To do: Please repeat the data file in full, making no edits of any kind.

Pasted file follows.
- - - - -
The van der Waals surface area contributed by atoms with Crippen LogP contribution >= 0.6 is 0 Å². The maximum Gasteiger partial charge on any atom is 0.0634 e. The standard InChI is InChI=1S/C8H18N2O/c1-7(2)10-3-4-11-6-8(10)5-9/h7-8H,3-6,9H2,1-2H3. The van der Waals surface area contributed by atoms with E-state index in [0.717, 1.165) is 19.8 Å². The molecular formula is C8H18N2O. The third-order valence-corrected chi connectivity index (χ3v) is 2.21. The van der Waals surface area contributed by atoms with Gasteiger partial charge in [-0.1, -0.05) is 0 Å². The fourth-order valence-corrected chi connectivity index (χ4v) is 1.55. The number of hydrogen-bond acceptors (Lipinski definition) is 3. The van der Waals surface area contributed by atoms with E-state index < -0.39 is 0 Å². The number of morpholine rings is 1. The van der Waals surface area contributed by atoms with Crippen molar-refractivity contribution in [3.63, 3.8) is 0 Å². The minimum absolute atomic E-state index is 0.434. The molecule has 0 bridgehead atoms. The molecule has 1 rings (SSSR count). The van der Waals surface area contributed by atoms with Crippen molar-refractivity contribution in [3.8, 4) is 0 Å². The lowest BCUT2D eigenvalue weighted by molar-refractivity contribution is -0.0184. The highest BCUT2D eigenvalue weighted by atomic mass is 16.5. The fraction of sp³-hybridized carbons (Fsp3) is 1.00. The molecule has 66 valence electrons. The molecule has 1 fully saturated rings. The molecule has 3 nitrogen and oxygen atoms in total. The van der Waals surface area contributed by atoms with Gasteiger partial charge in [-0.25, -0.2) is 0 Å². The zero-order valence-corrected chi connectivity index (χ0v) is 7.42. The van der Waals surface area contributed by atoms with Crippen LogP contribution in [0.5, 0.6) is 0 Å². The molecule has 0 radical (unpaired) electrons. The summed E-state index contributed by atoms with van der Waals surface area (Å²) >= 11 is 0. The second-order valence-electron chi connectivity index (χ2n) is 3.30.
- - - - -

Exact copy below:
The van der Waals surface area contributed by atoms with Crippen LogP contribution >= 0.6 is 0 Å². The maximum Gasteiger partial charge on any atom is 0.0634 e. The standard InChI is InChI=1S/C8H18N2O/c1-7(2)10-3-4-11-6-8(10)5-9/h7-8H,3-6,9H2,1-2H3. The van der Waals surface area contributed by atoms with E-state index in [0.717, 1.165) is 19.8 Å². The molecular formula is C8H18N2O. The third-order valence-corrected chi connectivity index (χ3v) is 2.21. The van der Waals surface area contributed by atoms with Gasteiger partial charge in [-0.1, -0.05) is 0 Å². The fourth-order valence-corrected chi connectivity index (χ4v) is 1.55. The number of hydrogen-bond acceptors (Lipinski definition) is 3. The van der Waals surface area contributed by atoms with E-state index < -0.39 is 0 Å². The number of morpholine rings is 1. The van der Waals surface area contributed by atoms with Crippen molar-refractivity contribution in [3.63, 3.8) is 0 Å². The minimum absolute atomic E-state index is 0.434. The molecule has 0 bridgehead atoms. The molecule has 1 rings (SSSR count). The van der Waals surface area contributed by atoms with Crippen molar-refractivity contribution in [3.8, 4) is 0 Å². The lowest BCUT2D eigenvalue weighted by molar-refractivity contribution is -0.0184. The highest BCUT2D eigenvalue weighted by atomic mass is 16.5. The fraction of sp³-hybridized carbons (Fsp3) is 1.00. The molecule has 66 valence electrons. The molecule has 1 fully saturated rings. The molecule has 3 nitrogen and oxygen atoms in total. The van der Waals surface area contributed by atoms with Gasteiger partial charge in [-0.25, -0.2) is 0 Å². The zero-order valence-corrected chi connectivity index (χ0v) is 7.42. The van der Waals surface area contributed by atoms with Crippen LogP contribution in [0.5, 0.6) is 0 Å². The molecule has 0 radical (unpaired) electrons. The summed E-state index contributed by atoms with van der Waals surface area (Å²) >= 11 is 0. The second-order valence-electron chi connectivity index (χ2n) is 3.30.